Effect of Bankruptcy on Security Clearances
For government employees, defense contractor employees, or members of the military on active duty, it can be particularly stressful to file for bankruptcy. Often, they are unsure how this process will affect their security clearances. The Department of Defense has guidelines related to this issue, and they include a provision about financial affairs. The concern for the government is whether a debtor tried in good faith to resolve debts or repay creditors before filing for Chapter 7 or Chapter 13. People who are worried about the effect of bankruptcy on security clearances can consult an Alabama lawyer at Grainger Legal Services.Impact on Security Clearances
Many clearance denials involve financial considerations, so it is understandable to think about the consequences to your security clearance of filing for bankruptcy. In general, however, filing for bankruptcy does not automatically prohibit you from getting a security clearance or force you to lose a security clearance.
Under Guideline F, financial considerations are one of 13 criteria in the Adjudicative Guidelines for Determining Eligibility for Access to Classified Information. These guidelines are established for military and government personnel as well as anybody else who requires access to classified information to do his or her job.
The concern related to your finances is that if you owe an excessive amount of debts, this increases the likelihood you will commit an unethical or illegal action in order to get your debt paid. However, delinquent debt is of greater concern to those determining security clearance than is bankruptcy. Even more important is the cause of the debt. Some debts are unavoidable or understandable. For example, if you were saddled with enormous medical bills due to an emergency or illness, you may owe a large sum of money, but this debt says nothing about your judgment.
An article from the Air Force Academy web site stated the following: “The amount of your unpaid debts, by itself, may jeopardize your clearance, even if you don’t file bankruptcy. In that sense, not filing for bankruptcy may make you more of a security risk due to the size of your outstanding debts. By the same token, using a government-approved means of dealing with your debts may actually be viewed as an indication of financial responsibility. Eliminating your debts through bankruptcy may make you less of a security risk. There is no hard and fast answer here, with one exception: it never hurts to have a good reputation with your co-workers and your chain of command. (emphasis added).”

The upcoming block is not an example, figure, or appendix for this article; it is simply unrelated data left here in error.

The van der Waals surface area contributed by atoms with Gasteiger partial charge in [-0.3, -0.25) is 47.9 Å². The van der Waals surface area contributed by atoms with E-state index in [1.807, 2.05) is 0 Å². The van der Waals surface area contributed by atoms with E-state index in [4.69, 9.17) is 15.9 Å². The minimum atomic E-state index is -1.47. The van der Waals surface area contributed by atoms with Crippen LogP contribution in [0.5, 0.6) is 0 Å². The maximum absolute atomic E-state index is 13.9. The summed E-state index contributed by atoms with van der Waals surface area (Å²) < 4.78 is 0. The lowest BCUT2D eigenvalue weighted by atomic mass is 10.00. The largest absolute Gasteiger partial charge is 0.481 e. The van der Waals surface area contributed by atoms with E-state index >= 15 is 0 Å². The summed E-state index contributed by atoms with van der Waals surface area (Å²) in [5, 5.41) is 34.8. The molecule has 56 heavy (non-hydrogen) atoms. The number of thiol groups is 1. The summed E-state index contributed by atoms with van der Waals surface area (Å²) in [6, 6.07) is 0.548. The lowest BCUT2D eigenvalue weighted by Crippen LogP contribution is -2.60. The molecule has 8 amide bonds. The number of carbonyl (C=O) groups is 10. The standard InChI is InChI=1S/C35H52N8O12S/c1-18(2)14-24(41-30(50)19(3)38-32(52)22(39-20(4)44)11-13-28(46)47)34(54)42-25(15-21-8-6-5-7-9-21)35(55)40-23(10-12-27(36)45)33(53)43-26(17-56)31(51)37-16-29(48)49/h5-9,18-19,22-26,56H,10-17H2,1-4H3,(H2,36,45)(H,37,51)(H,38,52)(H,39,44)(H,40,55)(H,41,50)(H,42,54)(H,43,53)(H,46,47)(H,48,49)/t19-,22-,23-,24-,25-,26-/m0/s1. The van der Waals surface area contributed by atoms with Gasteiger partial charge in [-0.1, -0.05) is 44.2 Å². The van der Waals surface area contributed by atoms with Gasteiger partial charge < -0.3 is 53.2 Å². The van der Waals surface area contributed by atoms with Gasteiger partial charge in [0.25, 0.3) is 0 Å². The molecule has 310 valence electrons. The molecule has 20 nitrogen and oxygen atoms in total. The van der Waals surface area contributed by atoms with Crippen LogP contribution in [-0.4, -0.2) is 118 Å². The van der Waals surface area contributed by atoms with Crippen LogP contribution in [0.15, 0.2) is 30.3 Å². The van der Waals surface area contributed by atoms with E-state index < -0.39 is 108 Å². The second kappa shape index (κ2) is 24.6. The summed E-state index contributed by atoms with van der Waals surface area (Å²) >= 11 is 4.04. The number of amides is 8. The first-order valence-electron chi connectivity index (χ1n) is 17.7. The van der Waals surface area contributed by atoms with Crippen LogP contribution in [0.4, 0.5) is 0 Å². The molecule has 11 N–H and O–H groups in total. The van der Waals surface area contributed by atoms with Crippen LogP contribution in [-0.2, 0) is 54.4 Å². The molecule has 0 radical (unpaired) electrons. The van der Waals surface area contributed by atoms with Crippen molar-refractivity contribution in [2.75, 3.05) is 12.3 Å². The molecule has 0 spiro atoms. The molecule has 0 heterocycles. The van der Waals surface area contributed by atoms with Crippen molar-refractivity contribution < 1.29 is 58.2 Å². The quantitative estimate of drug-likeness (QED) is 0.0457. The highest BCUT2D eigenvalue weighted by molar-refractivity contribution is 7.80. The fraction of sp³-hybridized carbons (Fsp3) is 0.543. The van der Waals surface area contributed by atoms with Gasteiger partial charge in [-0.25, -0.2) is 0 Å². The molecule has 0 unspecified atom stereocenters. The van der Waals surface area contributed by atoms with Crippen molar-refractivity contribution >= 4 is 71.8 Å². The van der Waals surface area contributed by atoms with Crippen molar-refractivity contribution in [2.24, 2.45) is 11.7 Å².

In the words of one of my clients: “I’ve got to do something or I’m going to lose my clearance anyway.” In our firm’s view, maintaining a security clearance might be easier with a Chapter 13 payment plan – which evidences a desire to pay what you can – than with a Chapter 7 bankruptcy. There is no hard-and-fast rule but it is a factor we take into consideration when making recommendations to our clients with security clearances.
"Bankruptcy" is not referenced in the Adjudicative Guidelines. It is considered an effort by an individual to get financial control over his or her life. Therefore, you should be fine if you file just one bankruptcy in connection with delinquent debts. However, you could run into trouble with multiple bankruptcies, particularly if they are based on debts that are within your control, such as excessive spending, gambling, or maintaining an expensive lifestyle. If the debts in your bankruptcy arise from conditions that could raise a security concern, you may be disqualified from security clearance.
A single Chapter 13 bankruptcy may be a useful option. It shows that you are committed to repaying debtors over a period of 3-5 years, and that you are taking responsibility for your finances. Moreover, you will have to attend credit counseling in connection with filing for bankruptcy, and counselors can help you create a plan for how to spend even after bankruptcy in order to avoid a similar problem in the future and maintain your security clearance.
If you file for bankruptcy and already have security clearances, you should tell your facility security officer about the filing. It is better to be totally honest about your financial situation and bankruptcy rather than to try to hide them.Legal Guidance When Filing for Bankruptcy in South-Central Alabama
If you have a security clearance or expect to need one for your job, you still may be able to reorganize your finances. South-Central Alabama residents filing under Chapter 7 or Chapter 13 should consider contacting the bankruptcy attorneys at Grainger Legal Services. We can assist employees of defense contractors, active duty military, and many other individuals from our offices in Prattville, Montgomery, and Troy. Call us at (334) 260-0500 or contact us online to schedule a free consultation.